Just four months after the U.S. Department of Justice announced a nationwide sweep of civil and criminal actions against unlawful activity in the dietary supplement industry, U.S. Attorney General Loretta E. Lynch weighed in on dietary supplements in a short video as part of National Consumer Protection Week.
While acknowledging millions of Americans use dietary supplements every day, Lynch cautioned consumers that FDA doesn’t test supplements before they are stocked on store shelves.
“That means that every day millions of Americans are ingesting substances whose safety and efficacy are not guaranteed," Lynch said. "Some of these supplements are simply a waste of money, promising results they can't deliver or advertising ingredients that they don't contain, and too often these supplements don't just abuse consumer trust, they also endanger public health."
"Some contain harmful ingredients, causing consumers to fall ill," she continued. “Others falsely claim to cure illness and disease, leading patients to use them as a substitute for the proven therapies they need."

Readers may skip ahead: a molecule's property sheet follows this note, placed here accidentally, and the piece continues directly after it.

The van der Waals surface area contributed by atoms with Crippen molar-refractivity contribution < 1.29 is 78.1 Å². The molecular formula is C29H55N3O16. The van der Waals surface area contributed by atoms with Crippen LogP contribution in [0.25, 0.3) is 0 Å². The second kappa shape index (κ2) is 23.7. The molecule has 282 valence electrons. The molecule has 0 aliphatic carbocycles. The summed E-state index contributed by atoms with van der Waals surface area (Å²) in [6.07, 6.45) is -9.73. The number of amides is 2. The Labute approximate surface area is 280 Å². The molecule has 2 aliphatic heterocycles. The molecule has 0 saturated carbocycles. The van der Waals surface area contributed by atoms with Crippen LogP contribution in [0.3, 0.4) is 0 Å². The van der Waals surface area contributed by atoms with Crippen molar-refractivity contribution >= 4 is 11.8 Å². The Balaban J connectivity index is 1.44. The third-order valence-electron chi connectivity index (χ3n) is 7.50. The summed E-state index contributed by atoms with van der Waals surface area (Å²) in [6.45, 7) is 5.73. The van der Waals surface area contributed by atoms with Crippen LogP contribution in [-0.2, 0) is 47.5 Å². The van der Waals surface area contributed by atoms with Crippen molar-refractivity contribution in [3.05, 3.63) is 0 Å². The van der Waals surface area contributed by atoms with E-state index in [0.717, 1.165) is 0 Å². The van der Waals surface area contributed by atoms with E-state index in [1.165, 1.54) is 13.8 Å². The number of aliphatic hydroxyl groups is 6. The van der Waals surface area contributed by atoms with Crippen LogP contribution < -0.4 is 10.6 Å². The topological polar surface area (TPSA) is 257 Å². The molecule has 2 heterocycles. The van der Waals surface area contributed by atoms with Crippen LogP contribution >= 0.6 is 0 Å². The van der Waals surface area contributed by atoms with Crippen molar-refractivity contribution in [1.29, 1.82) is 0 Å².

Lynch referenced more than 100 civil and criminal cases that her department announced last year targeting marketers and manufacturers of dietary supplements. She specifically mentioned the criminal prosecution against Dallas-based USPlabs and its executives.
“The Department of Justice," Lynch declared, “is working tirelessly to ensure that the products you choose are safely manufactured, are accurately labeled and are honestly marketed because the American people deserve nothing less."
The Council for Responsible Nutrition (CRN), a trade organization in Washington representing the dietary supplement industry, had mixed reactions to Lynch’s comments.
“We certainly appreciate the DOJ … focusing its resources on dietary supplement enforcement and share its commitment to protecting consumers from unsafe products and deceptive claims," said Rend Al-Mondhiry, associate general counsel with the Council for Responsible Nutrition (CRN), in a brief phone interview.
She also said her organization looked “forward to working with DOJ and building a relationship like we have with FTC and FDA and looking for ways to further call out bad actors and make them accountable."
But Al-Mondhiry expressed disappointment that Lynch “failed to recognize responsible and legitimate industry and its role in keeping consumers healthy."
Lynch urged consumers "to be cautious when choosing to take dietary supplements." She advised them to visit FDA and FTC websites for information on dietary supplements and use tools developed by such organizations as the U.S. Department of Defense and U.S. Anti-Doping Agency to help make informed choices. Finally, she recommended consumers consult with their physician first if they are considering taking a dietary supplement.